Could Turkish and Kurdish gangs become new 'mafia'?
Two people have been convicted in connection with a war between two gangs in north London. One local MP fears a "mafia-style" conflict.
When 20-year-old Yusuf Arslan was stopped in the street one night in September last year he was not cowed by the sight of armed police.
Quite the opposite.
Kitted out in body armour, he claimed he was one of the main players in north London and could get hold of better weapons than Scotland Yard's Heckler & Koch MP5 sub-machine guns.
A few weeks later Arslan, whose Tottenham Boys gang are involved in a bloody feud with the rival Hackney Turks, was on the streets again seeking to back up his boasts.
Armed with a Croatian-made Agram sub-machine gun, he flagged down a Ford Transit van in a Tottenham street.
He fired four shots at the occupants, Nasir Demir and Hamit Koban, but they escaped serious injury by reversing the van away at high speed.
At Arslan's recent trial Mr Demir, giving evidence from behind a curtain, said he was an innocent businessman but, asked why he had been shot at, he said: "Gang-related. Because they want control. If you ever get in the way they get you out of the way."
In London alone there are an estimated 50,000 Turks, not including Turkish Cypriots, and 200,000 Kurds from Turkey, Iran, Iraq and Syria.
The Tottenham Boys and Hackney Turks gangs are understood to include both Turks and Kurds.
The feud has claimed at least two lives in the last 12 months - Oktay Erbasli, 23, and Cem Duzgun, 21 - and one local MP believes the violence could get worse.
David Lammy, MP for Tottenham, told the BBC: "Gang-related activity in the Turkish-speaking community is a serious issue on the streets of London and we need far more focused action.
"We need far more Turkish-speaking officers dealing with this and I sense that the community itself is fearful and racketeering, money laundering and intimidation is going on and it has to come to an end."
Mr Lammy said: "I'm genuinely worried about the escalation of violence and the young lives that are being lost in this parallel world of criminality.
"I don't want to see the kind of developments that exist in New York played out in the streets of London, a kind of mafia-style community."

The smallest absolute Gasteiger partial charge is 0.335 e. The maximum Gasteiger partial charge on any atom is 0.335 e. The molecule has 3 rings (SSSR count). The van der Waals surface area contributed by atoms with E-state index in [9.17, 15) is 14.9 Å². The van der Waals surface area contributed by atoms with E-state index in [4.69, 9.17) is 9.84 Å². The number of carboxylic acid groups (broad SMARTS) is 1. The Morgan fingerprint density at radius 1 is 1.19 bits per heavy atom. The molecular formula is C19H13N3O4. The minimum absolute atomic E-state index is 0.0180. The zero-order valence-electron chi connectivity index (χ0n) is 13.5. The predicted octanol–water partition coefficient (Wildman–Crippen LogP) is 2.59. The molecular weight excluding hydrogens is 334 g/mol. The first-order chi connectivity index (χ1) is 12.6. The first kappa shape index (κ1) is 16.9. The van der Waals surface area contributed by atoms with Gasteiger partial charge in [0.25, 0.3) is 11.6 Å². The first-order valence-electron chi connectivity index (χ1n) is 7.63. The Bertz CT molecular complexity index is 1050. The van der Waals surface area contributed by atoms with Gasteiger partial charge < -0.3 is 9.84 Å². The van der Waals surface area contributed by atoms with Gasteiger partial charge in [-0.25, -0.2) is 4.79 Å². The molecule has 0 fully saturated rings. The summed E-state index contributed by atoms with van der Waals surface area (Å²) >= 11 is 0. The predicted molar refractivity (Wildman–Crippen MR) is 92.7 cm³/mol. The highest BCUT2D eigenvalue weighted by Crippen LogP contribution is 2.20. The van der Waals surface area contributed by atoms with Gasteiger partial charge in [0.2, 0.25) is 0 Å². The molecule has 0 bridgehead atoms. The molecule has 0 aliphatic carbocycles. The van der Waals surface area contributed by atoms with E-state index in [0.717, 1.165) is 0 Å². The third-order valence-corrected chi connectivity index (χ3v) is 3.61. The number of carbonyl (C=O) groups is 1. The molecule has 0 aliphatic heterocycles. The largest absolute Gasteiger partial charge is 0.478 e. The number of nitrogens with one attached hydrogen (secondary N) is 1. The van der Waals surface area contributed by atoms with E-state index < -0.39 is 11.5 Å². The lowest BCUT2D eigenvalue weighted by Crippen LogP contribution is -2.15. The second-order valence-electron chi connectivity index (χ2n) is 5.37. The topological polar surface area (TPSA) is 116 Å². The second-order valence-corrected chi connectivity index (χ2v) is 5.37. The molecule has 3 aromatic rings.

Metropolitan Police commissioner Sir Paul Stephenson rejected the criticism and said: "This is a challenge but we have had some successes."
A Scotland Yard spokeswoman said the force had 24 Turkish-speaking officers and she said officers from the Safer Neighbourhoods Team in Hackney had recently visited Istanbul, Kahramanmaras and Elbistan as guests of the Turkish police.
She said they were now devising a training package to help them working among Hackney's Turkish population.
Arslan - who was himself shot in 2007 and only survived after an operation to remove his spleen - was convicted at Kingston Crown Court of attempted murder and firearms offences last month.
A second man, Emre Kamalak, 24, admitted possessing a loaded snubnose Brocock revolver and a third man, Abdullah Cicekdegli, 26, was acquitted of possessing the gun.
The trio had been stopped by armed police in a minicab in the early hours of 9 December 2009.
Duncan Penny, prosecuting, told Kingston Crown Court: "These incidents were connected with an ongoing dispute between two groups - the Tottenham Boys and the Hackney Turks - both incidents arose from gang rivalry and tit-for-tat serious criminality that is associated with it."
Mr Penny said Arslan mentioned Mr Erbasli's death after his arrest on 8 October.
Mr Penny said: "He said at the end of the day he knew who had killed his friend but he did not know which one of the Hackney boys it was."
Many Kurds in London are Alevis - an unorthodox Islamic sect - and Israfil Erbil, chairman of the Alevi Cultural Centre in Dalston, said: "They started up as groups against other nations and now it's fighting between boroughs, like Tottenham and Hackney."
He said: "In the beginning it was fairly innocent, just young boys fighting but now other things are getting into it, like drugs and money. Lately I have seen some of them driving around in luxury cars and most of them are not working."
Mr Erbil told the BBC: "It's like an alternative way of life. If they feel lonely they join a group and feel stronger.
"I asked one guy why he joined and he said he had been beaten up and he found this group and they helped him and he became one of them."
Janroj Keles, from London Metropolitan University, who has researched the problems facing the Kurdish and Turkish population in the capital, said there was a generation gap.
He said: "The young people have a different understanding of the world from their parents.
"They want to dance and have sex and be part of consumer society and 'youth culture' in the inner cities. They try to be 'cool' by identifying with hip-hop and gang culture.
"There is very little communication between parents and young people so the parents cannot guide them.
"Many young Kurdish and Turkish people have been let down by the education system so getting involved with drugs and gangs seems to them like 'easy money' without thinking of the consequences."
He said part of the problem was that the younger generation had not done well at school partly because of the language barrier and partly because their parents had been too busy working long hours.
Mr Keles said similar gangs operated in Germany, especially in Berlin and Hamburg.
The murder of Mr Duzgun and Mr Erbasli remain unsolved. Anyone with information about Mr Duzgun's murder should call the police on 020 8785 8244 and anyone with information about Mr Erbasli's death can call 020 8358 0100. Alternatively call Crimestoppers on 0800 555111.